44. Economic Realisms - Hypothetical Number 2 • 1. If it has the ability to set wages, the higher risk means it will offer to pay a (greatly) lower wage to the younger applicant, thus promoting wage inequality. This decreased wage will offset the costs of losing the employee and holding their position for the interim period. • 2. If discrimination laws requires these factors to not be considered and wages to be set equal with no discrimination due to these reasons, the business will have an economic incentive to employ the older applicant. • 3. If there are no requirements for the business to provide paid parental leave or extended unpaid leave, the business will still favor the older worker (as their is a greater possibility of long term uninterrupted employment over the medium horizon), however will not attribute the same level of risk to the younger worker as in the previous situations, and will be willing to offer a wage higher than that in the first situation (and in general improve employment prospects).

  45. Economic Realisms - Hypothetical Number 2 • Thus, whilst Parental leave is focused on reducing employment discrimination and increasing employment prospects for parents, in actuality it is decreasing wages of prospective parents depending on their likeliness to take parental leave (and this also promoting wage inequality) and reducing employment prospects. • Potential future parents thus face improved employment prospects and wages if employers are allowed to be more flexible and there are no regulations placed on employers requiring them to provide parental leave.

  46. The Interim Employee • Another social implication for society if Parental leave is enforced upon business is the effects on employing an interim employee. • 1. If paid leave is required, the employer will have less funds for employing an interim replacement. • 2. If unpaid leave is required, the business will still place less emphasis on employing an interim replacement, and as it will be seen as only being a temporary employment, will focus less on training this employee. Thus, the unpaid leave will come at the cost of the career development of the interim worker. • 3. If no leave is required, a new individual will be employed if chosen by the employer, and an optimal level of training and continuous business flow will occur. When the parent returns to the workforce, they may be rehired by the business. This is still the optimal scenario, as at the end of the leave period, all three parties are correctly valued by the market and employees are placed in positions according to their ability.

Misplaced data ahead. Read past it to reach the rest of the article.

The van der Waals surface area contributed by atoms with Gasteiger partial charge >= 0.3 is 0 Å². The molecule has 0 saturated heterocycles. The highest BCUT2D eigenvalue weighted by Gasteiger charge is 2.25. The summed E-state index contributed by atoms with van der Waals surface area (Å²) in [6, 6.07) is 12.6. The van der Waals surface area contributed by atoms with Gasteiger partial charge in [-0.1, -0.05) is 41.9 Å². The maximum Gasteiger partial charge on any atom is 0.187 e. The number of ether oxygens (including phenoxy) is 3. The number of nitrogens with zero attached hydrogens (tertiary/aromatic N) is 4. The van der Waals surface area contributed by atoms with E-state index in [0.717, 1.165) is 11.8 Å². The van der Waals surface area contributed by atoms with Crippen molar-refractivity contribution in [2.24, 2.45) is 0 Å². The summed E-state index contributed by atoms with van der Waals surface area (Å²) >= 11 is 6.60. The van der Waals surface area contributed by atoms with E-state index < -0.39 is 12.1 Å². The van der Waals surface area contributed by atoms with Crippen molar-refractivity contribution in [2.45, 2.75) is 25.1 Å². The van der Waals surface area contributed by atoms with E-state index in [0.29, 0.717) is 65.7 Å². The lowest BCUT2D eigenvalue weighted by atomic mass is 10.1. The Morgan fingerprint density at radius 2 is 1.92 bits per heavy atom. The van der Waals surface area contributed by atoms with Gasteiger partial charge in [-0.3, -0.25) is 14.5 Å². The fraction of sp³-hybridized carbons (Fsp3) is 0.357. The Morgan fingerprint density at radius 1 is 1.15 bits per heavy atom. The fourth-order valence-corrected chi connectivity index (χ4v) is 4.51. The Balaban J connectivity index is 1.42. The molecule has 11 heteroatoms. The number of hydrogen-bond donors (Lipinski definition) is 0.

47. Business's role in Parental Leave • Often it is suggested that the duty of the provision of Parental leave should be undertaken by business. • However, this raises the question why must business both be the nations economic engine room while also have the added burden of implementing social policy initiatives? • Why should business be responsible for providing a Parental Leave system? • If policy regarding Parental Leave is to be implemented, it should managed by Government through redistribution.

  48. Big vs small business • Why discriminate between big and small business? Requiring big business to undertake policies not required for small business is purely discriminating by size. Large business is responsible for the majority of employment, productivity, output and R&D and contains most of the superannuation/investment funds in this nation.